Once you have saved your UpGuard API token as a variable and connected the key variable to your UpGuard collection, you can run API calls to your UpGuard account. In the next section, you'll run a sample call from Postman.

Running an API call from Postman to UpGuard

Now that you have set up your Postman instance, you can run a sample API call. In this tutorial, you will get a list of active risks for your account, but you can modify this approach for any API call with UpGuard.

In Postman, open the collection for the UpGuard API.

Screencapture of the UpGuard API collection that is automatically generated from the specification file

Navigate through the nested API calls to identify the relevant dropdown selection for the API call you wish to make. For this section, select risks and then the GET request named Get a list of active risks for your account.

Screencapture with the query parameters for the Get a list of active risks for your account API request

For this type of request, you can optionally include the minimum severity and any metadata for these risks. All the query parameters will return by default. To exclude this information from the response, uncheck the option for the key. For this tutorial, leave both options selected.

Then press Send to send the request. The response will return in the Body section of the Postman client.

Screencapture of the response to this API call

The bar will include the response code, how long the call took, and the size of the response. With this example, the call was successful (status code 200). It took 1207 ms and returned 31.17 KB of data.

You can review the output in the Body tab. You can select from options for the human-readable Pretty output, the monospaced Raw output with no spacing for readability, or the Preview text version of the monospaced raw output. Postman also offers a Postbot visualization option that has not been tested in this guide.

You can also select the file output type. JSON will load by default, or you can select XML, HTML, or Text.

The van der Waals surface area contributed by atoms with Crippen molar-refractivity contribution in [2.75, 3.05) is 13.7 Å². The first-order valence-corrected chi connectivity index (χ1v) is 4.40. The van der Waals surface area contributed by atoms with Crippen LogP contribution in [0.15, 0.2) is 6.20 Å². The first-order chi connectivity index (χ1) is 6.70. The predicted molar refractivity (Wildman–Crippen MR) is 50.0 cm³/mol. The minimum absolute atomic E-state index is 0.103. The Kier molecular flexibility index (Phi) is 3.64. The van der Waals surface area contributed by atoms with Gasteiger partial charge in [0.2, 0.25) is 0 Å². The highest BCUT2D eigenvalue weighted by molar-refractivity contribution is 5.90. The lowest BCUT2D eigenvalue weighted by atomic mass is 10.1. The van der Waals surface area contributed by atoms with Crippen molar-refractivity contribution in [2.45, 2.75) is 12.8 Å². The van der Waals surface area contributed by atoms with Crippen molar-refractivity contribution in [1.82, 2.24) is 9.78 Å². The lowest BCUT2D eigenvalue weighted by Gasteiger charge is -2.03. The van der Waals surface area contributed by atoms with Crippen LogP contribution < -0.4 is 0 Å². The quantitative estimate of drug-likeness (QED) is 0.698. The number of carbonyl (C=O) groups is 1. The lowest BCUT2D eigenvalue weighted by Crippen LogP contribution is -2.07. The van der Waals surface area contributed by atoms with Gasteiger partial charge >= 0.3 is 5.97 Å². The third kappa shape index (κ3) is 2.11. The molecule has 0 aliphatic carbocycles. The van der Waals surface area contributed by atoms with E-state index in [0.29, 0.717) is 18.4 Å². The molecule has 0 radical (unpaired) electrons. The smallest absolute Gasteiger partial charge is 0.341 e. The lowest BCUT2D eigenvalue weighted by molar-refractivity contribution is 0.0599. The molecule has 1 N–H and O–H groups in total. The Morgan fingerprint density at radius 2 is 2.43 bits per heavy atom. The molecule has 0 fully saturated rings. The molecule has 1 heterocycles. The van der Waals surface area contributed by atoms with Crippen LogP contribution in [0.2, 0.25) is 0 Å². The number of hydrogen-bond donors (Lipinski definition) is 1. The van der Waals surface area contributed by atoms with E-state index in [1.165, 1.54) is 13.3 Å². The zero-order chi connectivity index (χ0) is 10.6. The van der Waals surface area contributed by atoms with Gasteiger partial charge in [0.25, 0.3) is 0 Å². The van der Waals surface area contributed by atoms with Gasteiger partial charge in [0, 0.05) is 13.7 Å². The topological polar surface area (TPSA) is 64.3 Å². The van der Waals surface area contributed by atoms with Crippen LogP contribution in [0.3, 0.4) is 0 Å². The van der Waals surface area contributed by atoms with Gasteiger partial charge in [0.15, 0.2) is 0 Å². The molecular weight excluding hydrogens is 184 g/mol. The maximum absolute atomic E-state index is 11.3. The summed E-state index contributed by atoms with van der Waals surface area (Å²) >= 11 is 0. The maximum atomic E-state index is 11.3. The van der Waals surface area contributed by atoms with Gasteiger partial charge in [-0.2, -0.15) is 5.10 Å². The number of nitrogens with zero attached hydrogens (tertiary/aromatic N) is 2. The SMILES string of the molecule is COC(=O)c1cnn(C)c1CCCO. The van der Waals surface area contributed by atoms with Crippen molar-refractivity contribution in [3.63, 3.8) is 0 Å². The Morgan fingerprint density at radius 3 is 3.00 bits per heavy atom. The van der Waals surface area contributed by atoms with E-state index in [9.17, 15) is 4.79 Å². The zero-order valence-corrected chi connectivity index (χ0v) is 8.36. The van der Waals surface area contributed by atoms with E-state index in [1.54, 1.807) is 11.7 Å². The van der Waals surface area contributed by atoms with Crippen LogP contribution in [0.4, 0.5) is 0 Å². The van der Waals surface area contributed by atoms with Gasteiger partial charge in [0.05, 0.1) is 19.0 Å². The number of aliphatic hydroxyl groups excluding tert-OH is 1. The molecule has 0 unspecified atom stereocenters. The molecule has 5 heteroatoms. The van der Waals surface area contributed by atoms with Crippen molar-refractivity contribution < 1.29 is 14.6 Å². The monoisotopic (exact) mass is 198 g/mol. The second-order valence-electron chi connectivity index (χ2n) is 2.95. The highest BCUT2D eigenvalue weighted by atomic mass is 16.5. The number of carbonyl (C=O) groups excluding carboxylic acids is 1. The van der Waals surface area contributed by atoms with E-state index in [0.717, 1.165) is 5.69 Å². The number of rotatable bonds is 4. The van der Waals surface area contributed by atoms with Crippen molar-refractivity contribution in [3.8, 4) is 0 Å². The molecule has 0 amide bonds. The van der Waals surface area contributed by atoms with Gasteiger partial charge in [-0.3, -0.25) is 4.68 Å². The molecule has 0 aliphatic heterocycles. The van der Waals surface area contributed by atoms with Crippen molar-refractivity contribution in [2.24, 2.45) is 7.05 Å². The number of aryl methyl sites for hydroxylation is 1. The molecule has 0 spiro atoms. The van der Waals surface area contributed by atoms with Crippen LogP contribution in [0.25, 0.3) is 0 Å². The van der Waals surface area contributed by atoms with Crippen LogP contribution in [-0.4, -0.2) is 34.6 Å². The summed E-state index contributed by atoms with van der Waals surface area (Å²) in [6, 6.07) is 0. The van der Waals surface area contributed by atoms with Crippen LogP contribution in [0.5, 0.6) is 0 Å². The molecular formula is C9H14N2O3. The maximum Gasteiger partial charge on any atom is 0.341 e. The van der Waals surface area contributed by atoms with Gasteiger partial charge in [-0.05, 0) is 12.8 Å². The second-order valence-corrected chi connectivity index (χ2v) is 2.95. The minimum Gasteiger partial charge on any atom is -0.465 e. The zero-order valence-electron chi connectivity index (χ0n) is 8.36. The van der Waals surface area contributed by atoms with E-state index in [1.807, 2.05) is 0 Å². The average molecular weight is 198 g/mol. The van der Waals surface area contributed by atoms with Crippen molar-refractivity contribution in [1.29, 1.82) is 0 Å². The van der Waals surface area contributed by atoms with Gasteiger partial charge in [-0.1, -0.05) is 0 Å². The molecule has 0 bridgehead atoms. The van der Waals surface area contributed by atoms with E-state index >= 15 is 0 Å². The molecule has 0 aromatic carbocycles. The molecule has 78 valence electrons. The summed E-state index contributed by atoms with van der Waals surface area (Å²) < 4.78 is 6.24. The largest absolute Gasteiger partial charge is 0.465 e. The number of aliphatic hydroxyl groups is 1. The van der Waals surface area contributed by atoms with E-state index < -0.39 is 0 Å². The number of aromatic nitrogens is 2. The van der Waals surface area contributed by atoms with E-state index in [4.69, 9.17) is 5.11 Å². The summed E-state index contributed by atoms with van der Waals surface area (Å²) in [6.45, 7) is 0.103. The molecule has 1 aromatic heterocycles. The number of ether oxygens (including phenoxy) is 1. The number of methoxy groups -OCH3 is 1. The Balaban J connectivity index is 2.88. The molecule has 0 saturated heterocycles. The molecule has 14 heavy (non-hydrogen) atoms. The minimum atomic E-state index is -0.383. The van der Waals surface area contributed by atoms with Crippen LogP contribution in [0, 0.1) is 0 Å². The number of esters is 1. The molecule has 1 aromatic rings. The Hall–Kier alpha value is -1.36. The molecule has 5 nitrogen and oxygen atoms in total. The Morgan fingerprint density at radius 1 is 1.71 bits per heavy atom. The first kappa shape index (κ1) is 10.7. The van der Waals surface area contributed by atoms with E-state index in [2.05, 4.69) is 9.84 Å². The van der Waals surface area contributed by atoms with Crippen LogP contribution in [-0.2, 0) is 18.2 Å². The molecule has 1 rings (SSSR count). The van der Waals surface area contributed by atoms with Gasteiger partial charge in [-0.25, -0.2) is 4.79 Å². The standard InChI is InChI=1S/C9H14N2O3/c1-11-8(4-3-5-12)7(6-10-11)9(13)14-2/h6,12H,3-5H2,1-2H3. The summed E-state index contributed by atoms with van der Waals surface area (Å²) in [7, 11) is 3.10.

If you would like to generate a script that you can use to run the same call, select the </> icon on the right navigation menu to open a Code snippet panel.

Screencapture of the Code snippet panel with a cURL request

The CURL script will load by default. Use the dropdown menu to select another option, such as Python - Requests or Go - Native, that will load a new script.

The script will then load in the Code snippet panel. This example displays the Python - Requests script.

Screencapture of the Python Requests script generated by Postman

This script will inherit the API variable you saved in Postman and whichever query parameters you selected.

Note: If you intend to save this script and run it from your local machine, you can save your API key in a .env file in the root directory of your Python environment and call that file within the script using a package such as python-dotenv, which will ensure that your API key is not stored in the script. We have not evaluated the security of external packages like python-dotenv, and you should consult with your security team regarding the introduction of any new tooling.

If you would like to compare this process to a command-line experience, you can read our article on How to retrieve risks detected for your account using the UpGuard API.

Further reading

You can use this method to run API calls at any time. While this section focused on one type of API call, you can select any of the options available in the UpGuard API specifications.

UpGuard provides additional guides for making API calls directly from the command line. You can follow these guides from your terminal, or you can use Postman to make the same kinds of calls: